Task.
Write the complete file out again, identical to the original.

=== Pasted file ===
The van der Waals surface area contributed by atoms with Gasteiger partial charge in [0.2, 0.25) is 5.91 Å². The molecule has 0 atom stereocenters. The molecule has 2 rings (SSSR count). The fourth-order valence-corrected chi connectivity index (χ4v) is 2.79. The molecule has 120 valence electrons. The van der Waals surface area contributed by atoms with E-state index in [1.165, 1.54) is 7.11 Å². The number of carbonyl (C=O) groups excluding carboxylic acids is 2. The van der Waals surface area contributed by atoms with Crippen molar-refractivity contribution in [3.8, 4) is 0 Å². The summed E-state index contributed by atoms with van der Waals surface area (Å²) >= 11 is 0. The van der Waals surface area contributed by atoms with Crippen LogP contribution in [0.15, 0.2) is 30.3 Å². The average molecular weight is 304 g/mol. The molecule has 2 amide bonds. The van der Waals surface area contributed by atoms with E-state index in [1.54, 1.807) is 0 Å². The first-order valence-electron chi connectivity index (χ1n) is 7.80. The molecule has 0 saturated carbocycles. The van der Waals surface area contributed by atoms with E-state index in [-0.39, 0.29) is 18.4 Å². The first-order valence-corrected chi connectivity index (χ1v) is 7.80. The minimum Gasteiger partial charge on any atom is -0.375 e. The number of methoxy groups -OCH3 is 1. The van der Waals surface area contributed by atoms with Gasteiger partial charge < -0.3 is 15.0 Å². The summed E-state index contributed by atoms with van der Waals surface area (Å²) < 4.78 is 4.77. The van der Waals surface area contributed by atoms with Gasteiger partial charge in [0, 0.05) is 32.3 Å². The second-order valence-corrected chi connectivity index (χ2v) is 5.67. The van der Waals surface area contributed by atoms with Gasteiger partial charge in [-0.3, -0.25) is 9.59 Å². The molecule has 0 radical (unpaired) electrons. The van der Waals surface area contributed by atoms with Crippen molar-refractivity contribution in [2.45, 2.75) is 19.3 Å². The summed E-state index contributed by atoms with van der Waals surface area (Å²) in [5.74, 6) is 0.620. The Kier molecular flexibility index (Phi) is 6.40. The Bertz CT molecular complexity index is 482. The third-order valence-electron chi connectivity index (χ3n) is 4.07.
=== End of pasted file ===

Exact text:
The van der Waals surface area contributed by atoms with Gasteiger partial charge in [0.2, 0.25) is 5.91 Å². The molecule has 0 atom stereocenters. The molecule has 2 rings (SSSR count). The fourth-order valence-corrected chi connectivity index (χ4v) is 2.79. The molecule has 120 valence electrons. The van der Waals surface area contributed by atoms with E-state index in [1.165, 1.54) is 7.11 Å². The number of carbonyl (C=O) groups excluding carboxylic acids is 2. The van der Waals surface area contributed by atoms with Crippen molar-refractivity contribution in [3.8, 4) is 0 Å². The summed E-state index contributed by atoms with van der Waals surface area (Å²) >= 11 is 0. The van der Waals surface area contributed by atoms with Crippen LogP contribution in [0.15, 0.2) is 30.3 Å². The average molecular weight is 304 g/mol. The molecule has 2 amide bonds. The van der Waals surface area contributed by atoms with E-state index in [1.54, 1.807) is 0 Å². The first-order valence-electron chi connectivity index (χ1n) is 7.80. The molecule has 0 saturated carbocycles. The van der Waals surface area contributed by atoms with E-state index in [-0.39, 0.29) is 18.4 Å². The first-order valence-corrected chi connectivity index (χ1v) is 7.80. The minimum Gasteiger partial charge on any atom is -0.375 e. The number of methoxy groups -OCH3 is 1. The van der Waals surface area contributed by atoms with Gasteiger partial charge < -0.3 is 15.0 Å². The summed E-state index contributed by atoms with van der Waals surface area (Å²) < 4.78 is 4.77. The van der Waals surface area contributed by atoms with Gasteiger partial charge in [0, 0.05) is 32.3 Å². The second-order valence-corrected chi connectivity index (χ2v) is 5.67. The van der Waals surface area contributed by atoms with Gasteiger partial charge in [-0.3, -0.25) is 9.59 Å². The molecule has 0 radical (unpaired) electrons. The van der Waals surface area contributed by atoms with Crippen molar-refractivity contribution in [2.45, 2.75) is 19.3 Å². The summed E-state index contributed by atoms with van der Waals surface area (Å²) in [5.74, 6) is 0.620. The Kier molecular flexibility index (Phi) is 6.40. The Bertz CT molecular complexity index is 482. The third-order valence-electron chi connectivity index (χ3n) is 4.07.